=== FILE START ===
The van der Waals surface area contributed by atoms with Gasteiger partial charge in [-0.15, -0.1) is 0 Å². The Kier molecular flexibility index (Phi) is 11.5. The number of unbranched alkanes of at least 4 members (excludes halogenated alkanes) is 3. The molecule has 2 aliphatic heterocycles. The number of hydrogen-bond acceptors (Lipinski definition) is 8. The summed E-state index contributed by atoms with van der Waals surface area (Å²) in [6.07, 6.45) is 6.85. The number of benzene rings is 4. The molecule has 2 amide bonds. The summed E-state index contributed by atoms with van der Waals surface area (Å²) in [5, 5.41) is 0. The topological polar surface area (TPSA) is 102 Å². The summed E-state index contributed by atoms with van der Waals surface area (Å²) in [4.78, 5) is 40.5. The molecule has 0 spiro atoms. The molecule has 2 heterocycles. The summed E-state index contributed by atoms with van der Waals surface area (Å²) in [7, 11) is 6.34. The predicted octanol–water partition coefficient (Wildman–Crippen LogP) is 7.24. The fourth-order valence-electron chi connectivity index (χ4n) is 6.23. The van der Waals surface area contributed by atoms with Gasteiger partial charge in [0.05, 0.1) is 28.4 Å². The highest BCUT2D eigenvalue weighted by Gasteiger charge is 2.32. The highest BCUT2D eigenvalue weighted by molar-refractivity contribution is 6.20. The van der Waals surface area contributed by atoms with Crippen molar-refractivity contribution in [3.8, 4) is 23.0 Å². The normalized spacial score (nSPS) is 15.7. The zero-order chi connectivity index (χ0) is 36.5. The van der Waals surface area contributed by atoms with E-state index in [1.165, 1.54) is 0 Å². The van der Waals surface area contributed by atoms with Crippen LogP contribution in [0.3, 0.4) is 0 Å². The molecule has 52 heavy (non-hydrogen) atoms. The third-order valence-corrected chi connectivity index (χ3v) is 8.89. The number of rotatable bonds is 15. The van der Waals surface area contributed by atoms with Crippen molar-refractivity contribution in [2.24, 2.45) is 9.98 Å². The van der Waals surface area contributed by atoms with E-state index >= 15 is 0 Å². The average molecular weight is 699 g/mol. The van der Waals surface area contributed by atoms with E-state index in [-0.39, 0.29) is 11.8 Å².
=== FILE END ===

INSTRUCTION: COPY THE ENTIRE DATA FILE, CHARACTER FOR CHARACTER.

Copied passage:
The van der Waals surface area contributed by atoms with Gasteiger partial charge in [-0.15, -0.1) is 0 Å². The Kier molecular flexibility index (Phi) is 11.5. The number of unbranched alkanes of at least 4 members (excludes halogenated alkanes) is 3. The molecule has 2 aliphatic heterocycles. The number of hydrogen-bond acceptors (Lipinski definition) is 8. The summed E-state index contributed by atoms with van der Waals surface area (Å²) in [6.07, 6.45) is 6.85. The number of benzene rings is 4. The molecule has 2 amide bonds. The summed E-state index contributed by atoms with van der Waals surface area (Å²) in [5, 5.41) is 0. The topological polar surface area (TPSA) is 102 Å². The summed E-state index contributed by atoms with van der Waals surface area (Å²) in [4.78, 5) is 40.5. The molecule has 0 spiro atoms. The molecule has 2 heterocycles. The summed E-state index contributed by atoms with van der Waals surface area (Å²) in [7, 11) is 6.34. The predicted octanol–water partition coefficient (Wildman–Crippen LogP) is 7.24. The fourth-order valence-electron chi connectivity index (χ4n) is 6.23. The van der Waals surface area contributed by atoms with Gasteiger partial charge in [0.05, 0.1) is 28.4 Å². The highest BCUT2D eigenvalue weighted by Gasteiger charge is 2.32. The highest BCUT2D eigenvalue weighted by molar-refractivity contribution is 6.20. The van der Waals surface area contributed by atoms with Crippen molar-refractivity contribution in [3.8, 4) is 23.0 Å². The normalized spacial score (nSPS) is 15.7. The zero-order chi connectivity index (χ0) is 36.5. The van der Waals surface area contributed by atoms with E-state index in [1.165, 1.54) is 0 Å². The van der Waals surface area contributed by atoms with Crippen LogP contribution in [0.3, 0.4) is 0 Å². The molecule has 52 heavy (non-hydrogen) atoms. The third-order valence-corrected chi connectivity index (χ3v) is 8.89. The number of rotatable bonds is 15. The van der Waals surface area contributed by atoms with Crippen molar-refractivity contribution in [2.24, 2.45) is 9.98 Å². The van der Waals surface area contributed by atoms with E-state index >= 15 is 0 Å². The average molecular weight is 699 g/mol. The van der Waals surface area contributed by atoms with E-state index in [-0.39, 0.29) is 11.8 Å².